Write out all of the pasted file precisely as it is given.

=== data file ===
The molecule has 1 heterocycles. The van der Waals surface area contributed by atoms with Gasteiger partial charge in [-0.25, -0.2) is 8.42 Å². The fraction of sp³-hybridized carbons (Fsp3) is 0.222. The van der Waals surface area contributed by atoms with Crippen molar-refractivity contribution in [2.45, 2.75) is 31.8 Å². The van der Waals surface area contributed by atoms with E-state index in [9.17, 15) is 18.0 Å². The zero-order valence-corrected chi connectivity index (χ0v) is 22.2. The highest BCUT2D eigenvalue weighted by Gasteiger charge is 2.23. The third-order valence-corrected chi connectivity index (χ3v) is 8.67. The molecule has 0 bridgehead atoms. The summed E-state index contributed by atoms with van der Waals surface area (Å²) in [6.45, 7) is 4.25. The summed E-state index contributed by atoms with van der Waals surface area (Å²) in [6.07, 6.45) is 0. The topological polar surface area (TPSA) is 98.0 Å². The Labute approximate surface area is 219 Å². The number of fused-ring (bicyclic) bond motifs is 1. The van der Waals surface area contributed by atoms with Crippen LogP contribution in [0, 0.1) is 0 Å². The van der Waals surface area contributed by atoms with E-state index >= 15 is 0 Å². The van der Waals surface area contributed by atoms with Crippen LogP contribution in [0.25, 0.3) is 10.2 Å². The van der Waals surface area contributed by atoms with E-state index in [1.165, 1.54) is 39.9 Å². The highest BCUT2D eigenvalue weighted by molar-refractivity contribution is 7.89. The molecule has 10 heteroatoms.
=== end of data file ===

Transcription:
The molecule has 1 heterocycles. The van der Waals surface area contributed by atoms with Gasteiger partial charge in [-0.25, -0.2) is 8.42 Å². The fraction of sp³-hybridized carbons (Fsp3) is 0.222. The van der Waals surface area contributed by atoms with Crippen molar-refractivity contribution in [2.45, 2.75) is 31.8 Å². The van der Waals surface area contributed by atoms with E-state index in [9.17, 15) is 18.0 Å². The zero-order valence-corrected chi connectivity index (χ0v) is 22.2. The highest BCUT2D eigenvalue weighted by Gasteiger charge is 2.23. The third-order valence-corrected chi connectivity index (χ3v) is 8.67. The molecule has 0 bridgehead atoms. The summed E-state index contributed by atoms with van der Waals surface area (Å²) in [6.45, 7) is 4.25. The summed E-state index contributed by atoms with van der Waals surface area (Å²) in [6.07, 6.45) is 0. The topological polar surface area (TPSA) is 98.0 Å². The Labute approximate surface area is 219 Å². The number of fused-ring (bicyclic) bond motifs is 1. The van der Waals surface area contributed by atoms with Crippen LogP contribution in [0, 0.1) is 0 Å². The van der Waals surface area contributed by atoms with E-state index >= 15 is 0 Å². The van der Waals surface area contributed by atoms with Crippen LogP contribution in [0.25, 0.3) is 10.2 Å². The van der Waals surface area contributed by atoms with E-state index in [1.165, 1.54) is 39.9 Å². The highest BCUT2D eigenvalue weighted by molar-refractivity contribution is 7.89. The molecule has 10 heteroatoms.